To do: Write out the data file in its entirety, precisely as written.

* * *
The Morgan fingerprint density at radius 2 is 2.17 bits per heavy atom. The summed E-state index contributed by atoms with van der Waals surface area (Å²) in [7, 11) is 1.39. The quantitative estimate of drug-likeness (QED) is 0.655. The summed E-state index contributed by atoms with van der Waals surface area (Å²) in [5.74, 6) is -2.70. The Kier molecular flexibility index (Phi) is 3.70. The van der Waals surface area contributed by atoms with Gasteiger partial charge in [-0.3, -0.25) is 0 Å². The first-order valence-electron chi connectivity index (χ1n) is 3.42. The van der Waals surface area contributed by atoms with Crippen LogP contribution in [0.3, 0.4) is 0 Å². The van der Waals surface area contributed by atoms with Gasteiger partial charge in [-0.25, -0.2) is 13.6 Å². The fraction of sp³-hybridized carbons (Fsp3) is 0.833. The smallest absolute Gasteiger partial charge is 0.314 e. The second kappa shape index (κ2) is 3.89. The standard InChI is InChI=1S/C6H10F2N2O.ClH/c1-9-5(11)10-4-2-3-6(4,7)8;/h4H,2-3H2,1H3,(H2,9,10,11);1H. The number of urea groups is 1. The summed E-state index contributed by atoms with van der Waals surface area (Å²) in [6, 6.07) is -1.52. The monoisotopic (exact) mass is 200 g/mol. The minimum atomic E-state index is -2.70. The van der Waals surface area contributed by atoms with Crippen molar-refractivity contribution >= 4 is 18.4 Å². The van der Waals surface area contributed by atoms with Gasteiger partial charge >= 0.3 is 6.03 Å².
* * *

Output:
The Morgan fingerprint density at radius 2 is 2.17 bits per heavy atom. The summed E-state index contributed by atoms with van der Waals surface area (Å²) in [7, 11) is 1.39. The quantitative estimate of drug-likeness (QED) is 0.655. The summed E-state index contributed by atoms with van der Waals surface area (Å²) in [5.74, 6) is -2.70. The Kier molecular flexibility index (Phi) is 3.70. The van der Waals surface area contributed by atoms with Gasteiger partial charge in [-0.3, -0.25) is 0 Å². The first-order valence-electron chi connectivity index (χ1n) is 3.42. The van der Waals surface area contributed by atoms with Crippen LogP contribution in [0.3, 0.4) is 0 Å². The van der Waals surface area contributed by atoms with Gasteiger partial charge in [-0.25, -0.2) is 13.6 Å². The fraction of sp³-hybridized carbons (Fsp3) is 0.833. The smallest absolute Gasteiger partial charge is 0.314 e. The second kappa shape index (κ2) is 3.89. The standard InChI is InChI=1S/C6H10F2N2O.ClH/c1-9-5(11)10-4-2-3-6(4,7)8;/h4H,2-3H2,1H3,(H2,9,10,11);1H. The number of urea groups is 1. The summed E-state index contributed by atoms with van der Waals surface area (Å²) in [6, 6.07) is -1.52. The monoisotopic (exact) mass is 200 g/mol. The minimum atomic E-state index is -2.70. The van der Waals surface area contributed by atoms with Crippen molar-refractivity contribution >= 4 is 18.4 Å². The van der Waals surface area contributed by atoms with Gasteiger partial charge >= 0.3 is 6.03 Å².